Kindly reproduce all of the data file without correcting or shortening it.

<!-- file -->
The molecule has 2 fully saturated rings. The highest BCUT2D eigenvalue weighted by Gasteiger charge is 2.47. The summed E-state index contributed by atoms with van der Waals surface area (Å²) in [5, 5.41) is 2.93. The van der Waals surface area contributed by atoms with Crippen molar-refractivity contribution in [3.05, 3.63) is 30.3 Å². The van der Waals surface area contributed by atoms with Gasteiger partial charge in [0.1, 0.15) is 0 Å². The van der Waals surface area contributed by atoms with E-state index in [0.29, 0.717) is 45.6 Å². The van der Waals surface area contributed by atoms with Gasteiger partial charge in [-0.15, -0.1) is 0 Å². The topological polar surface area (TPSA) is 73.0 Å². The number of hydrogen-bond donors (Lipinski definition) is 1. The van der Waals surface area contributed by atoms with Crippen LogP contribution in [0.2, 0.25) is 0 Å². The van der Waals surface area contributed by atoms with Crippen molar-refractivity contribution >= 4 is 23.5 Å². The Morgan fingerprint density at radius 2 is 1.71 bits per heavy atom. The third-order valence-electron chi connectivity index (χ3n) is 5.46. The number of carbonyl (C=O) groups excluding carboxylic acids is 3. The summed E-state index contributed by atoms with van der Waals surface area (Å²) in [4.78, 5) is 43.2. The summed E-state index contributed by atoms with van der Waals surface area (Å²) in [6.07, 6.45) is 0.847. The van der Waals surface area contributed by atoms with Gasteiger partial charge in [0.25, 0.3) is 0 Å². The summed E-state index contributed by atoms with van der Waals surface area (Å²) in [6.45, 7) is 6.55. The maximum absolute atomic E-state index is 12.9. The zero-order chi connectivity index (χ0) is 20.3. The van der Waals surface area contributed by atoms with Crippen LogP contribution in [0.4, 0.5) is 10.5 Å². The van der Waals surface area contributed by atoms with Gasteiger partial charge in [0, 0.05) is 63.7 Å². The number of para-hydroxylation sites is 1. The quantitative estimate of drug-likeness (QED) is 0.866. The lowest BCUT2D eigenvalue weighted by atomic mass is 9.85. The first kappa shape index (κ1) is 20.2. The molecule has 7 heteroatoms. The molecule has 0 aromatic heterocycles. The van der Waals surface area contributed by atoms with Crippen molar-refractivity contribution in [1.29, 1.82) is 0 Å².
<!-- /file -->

The molecule has 2 fully saturated rings. The highest BCUT2D eigenvalue weighted by Gasteiger charge is 2.47. The summed E-state index contributed by atoms with van der Waals surface area (Å²) in [5, 5.41) is 2.93. The van der Waals surface area contributed by atoms with Crippen molar-refractivity contribution in [3.05, 3.63) is 30.3 Å². The van der Waals surface area contributed by atoms with Gasteiger partial charge in [0.1, 0.15) is 0 Å². The van der Waals surface area contributed by atoms with E-state index in [0.29, 0.717) is 45.6 Å². The van der Waals surface area contributed by atoms with Gasteiger partial charge in [-0.15, -0.1) is 0 Å². The topological polar surface area (TPSA) is 73.0 Å². The number of hydrogen-bond donors (Lipinski definition) is 1. The van der Waals surface area contributed by atoms with Crippen LogP contribution in [0.2, 0.25) is 0 Å². The van der Waals surface area contributed by atoms with Crippen molar-refractivity contribution >= 4 is 23.5 Å². The Morgan fingerprint density at radius 2 is 1.71 bits per heavy atom. The third-order valence-electron chi connectivity index (χ3n) is 5.46. The number of carbonyl (C=O) groups excluding carboxylic acids is 3. The summed E-state index contributed by atoms with van der Waals surface area (Å²) in [4.78, 5) is 43.2. The summed E-state index contributed by atoms with van der Waals surface area (Å²) in [6.07, 6.45) is 0.847. The van der Waals surface area contributed by atoms with Gasteiger partial charge in [0.25, 0.3) is 0 Å². The summed E-state index contributed by atoms with van der Waals surface area (Å²) in [6.45, 7) is 6.55. The maximum absolute atomic E-state index is 12.9. The zero-order chi connectivity index (χ0) is 20.3. The van der Waals surface area contributed by atoms with Crippen LogP contribution in [0.4, 0.5) is 10.5 Å². The van der Waals surface area contributed by atoms with Gasteiger partial charge in [0, 0.05) is 63.7 Å². The number of para-hydroxylation sites is 1. The quantitative estimate of drug-likeness (QED) is 0.866. The lowest BCUT2D eigenvalue weighted by atomic mass is 9.85. The first kappa shape index (κ1) is 20.2. The molecule has 7 heteroatoms. The molecule has 0 aromatic heterocycles. The van der Waals surface area contributed by atoms with Crippen molar-refractivity contribution in [1.29, 1.82) is 0 Å².